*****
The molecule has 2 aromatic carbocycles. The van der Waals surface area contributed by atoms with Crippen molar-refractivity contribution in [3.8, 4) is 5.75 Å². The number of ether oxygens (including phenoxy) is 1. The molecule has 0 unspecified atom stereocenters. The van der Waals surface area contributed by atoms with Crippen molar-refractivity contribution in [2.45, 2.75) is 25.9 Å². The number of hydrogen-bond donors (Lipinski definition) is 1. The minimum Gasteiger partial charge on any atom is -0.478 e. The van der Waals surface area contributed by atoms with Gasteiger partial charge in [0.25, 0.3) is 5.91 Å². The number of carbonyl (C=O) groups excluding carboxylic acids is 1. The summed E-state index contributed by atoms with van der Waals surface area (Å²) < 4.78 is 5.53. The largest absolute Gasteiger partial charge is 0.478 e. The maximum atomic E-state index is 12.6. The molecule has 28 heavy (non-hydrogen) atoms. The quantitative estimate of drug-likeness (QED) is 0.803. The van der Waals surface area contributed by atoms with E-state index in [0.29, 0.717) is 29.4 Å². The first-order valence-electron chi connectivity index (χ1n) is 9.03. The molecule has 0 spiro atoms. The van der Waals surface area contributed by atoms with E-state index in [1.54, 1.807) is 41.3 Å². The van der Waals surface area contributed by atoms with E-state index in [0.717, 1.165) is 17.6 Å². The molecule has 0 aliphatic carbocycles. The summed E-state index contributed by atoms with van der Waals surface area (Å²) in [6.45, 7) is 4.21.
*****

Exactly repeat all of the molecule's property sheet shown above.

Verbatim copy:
The molecule has 2 aromatic carbocycles. The van der Waals surface area contributed by atoms with Crippen molar-refractivity contribution in [3.8, 4) is 5.75 Å². The number of ether oxygens (including phenoxy) is 1. The molecule has 0 unspecified atom stereocenters. The van der Waals surface area contributed by atoms with Crippen molar-refractivity contribution in [2.45, 2.75) is 25.9 Å². The number of hydrogen-bond donors (Lipinski definition) is 1. The minimum Gasteiger partial charge on any atom is -0.478 e. The van der Waals surface area contributed by atoms with Gasteiger partial charge in [0.25, 0.3) is 5.91 Å². The number of carbonyl (C=O) groups excluding carboxylic acids is 1. The summed E-state index contributed by atoms with van der Waals surface area (Å²) < 4.78 is 5.53. The largest absolute Gasteiger partial charge is 0.478 e. The maximum atomic E-state index is 12.6. The molecule has 28 heavy (non-hydrogen) atoms. The quantitative estimate of drug-likeness (QED) is 0.803. The van der Waals surface area contributed by atoms with E-state index in [0.29, 0.717) is 29.4 Å². The first-order valence-electron chi connectivity index (χ1n) is 9.03. The molecule has 0 spiro atoms. The van der Waals surface area contributed by atoms with E-state index in [1.54, 1.807) is 41.3 Å². The van der Waals surface area contributed by atoms with E-state index in [0.717, 1.165) is 17.6 Å². The molecule has 0 aliphatic carbocycles. The summed E-state index contributed by atoms with van der Waals surface area (Å²) in [6.45, 7) is 4.21.